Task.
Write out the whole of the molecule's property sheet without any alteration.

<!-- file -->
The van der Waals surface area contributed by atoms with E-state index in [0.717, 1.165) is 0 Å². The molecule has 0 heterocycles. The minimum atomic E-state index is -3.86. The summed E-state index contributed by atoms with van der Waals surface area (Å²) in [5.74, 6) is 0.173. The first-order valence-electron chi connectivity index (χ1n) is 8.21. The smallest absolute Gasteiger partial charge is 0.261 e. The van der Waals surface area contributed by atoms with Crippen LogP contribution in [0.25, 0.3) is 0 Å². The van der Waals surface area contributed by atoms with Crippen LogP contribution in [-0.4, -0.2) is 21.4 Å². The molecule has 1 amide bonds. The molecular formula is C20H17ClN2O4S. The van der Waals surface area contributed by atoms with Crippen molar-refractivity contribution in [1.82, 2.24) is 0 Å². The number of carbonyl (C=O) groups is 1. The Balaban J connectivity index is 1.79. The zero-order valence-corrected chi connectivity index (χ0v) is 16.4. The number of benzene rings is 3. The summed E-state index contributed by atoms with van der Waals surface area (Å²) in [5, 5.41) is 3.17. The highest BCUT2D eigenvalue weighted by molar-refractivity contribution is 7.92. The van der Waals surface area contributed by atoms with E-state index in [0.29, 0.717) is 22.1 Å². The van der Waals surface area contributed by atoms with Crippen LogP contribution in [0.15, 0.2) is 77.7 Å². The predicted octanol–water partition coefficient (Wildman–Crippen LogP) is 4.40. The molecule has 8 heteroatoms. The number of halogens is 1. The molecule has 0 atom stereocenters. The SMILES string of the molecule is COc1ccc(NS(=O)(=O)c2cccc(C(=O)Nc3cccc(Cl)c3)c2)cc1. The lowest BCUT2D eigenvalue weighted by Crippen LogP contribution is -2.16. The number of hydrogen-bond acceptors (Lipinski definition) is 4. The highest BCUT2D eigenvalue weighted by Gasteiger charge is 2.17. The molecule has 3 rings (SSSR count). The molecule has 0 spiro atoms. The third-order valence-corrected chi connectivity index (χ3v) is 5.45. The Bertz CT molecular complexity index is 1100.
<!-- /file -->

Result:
The van der Waals surface area contributed by atoms with E-state index in [0.717, 1.165) is 0 Å². The molecule has 0 heterocycles. The minimum atomic E-state index is -3.86. The summed E-state index contributed by atoms with van der Waals surface area (Å²) in [5.74, 6) is 0.173. The first-order valence-electron chi connectivity index (χ1n) is 8.21. The smallest absolute Gasteiger partial charge is 0.261 e. The van der Waals surface area contributed by atoms with Crippen LogP contribution in [0.25, 0.3) is 0 Å². The van der Waals surface area contributed by atoms with Crippen LogP contribution in [-0.4, -0.2) is 21.4 Å². The molecule has 1 amide bonds. The molecular formula is C20H17ClN2O4S. The van der Waals surface area contributed by atoms with Crippen molar-refractivity contribution in [1.82, 2.24) is 0 Å². The number of carbonyl (C=O) groups is 1. The Balaban J connectivity index is 1.79. The zero-order valence-corrected chi connectivity index (χ0v) is 16.4. The number of benzene rings is 3. The summed E-state index contributed by atoms with van der Waals surface area (Å²) in [5, 5.41) is 3.17. The highest BCUT2D eigenvalue weighted by molar-refractivity contribution is 7.92. The van der Waals surface area contributed by atoms with E-state index in [0.29, 0.717) is 22.1 Å². The van der Waals surface area contributed by atoms with Crippen LogP contribution in [0.15, 0.2) is 77.7 Å². The predicted octanol–water partition coefficient (Wildman–Crippen LogP) is 4.40. The molecule has 8 heteroatoms. The number of halogens is 1. The molecule has 0 atom stereocenters. The SMILES string of the molecule is COc1ccc(NS(=O)(=O)c2cccc(C(=O)Nc3cccc(Cl)c3)c2)cc1. The lowest BCUT2D eigenvalue weighted by Crippen LogP contribution is -2.16. The number of hydrogen-bond acceptors (Lipinski definition) is 4. The highest BCUT2D eigenvalue weighted by Gasteiger charge is 2.17. The molecule has 3 rings (SSSR count). The molecule has 0 spiro atoms. The third-order valence-corrected chi connectivity index (χ3v) is 5.45. The Bertz CT molecular complexity index is 1100.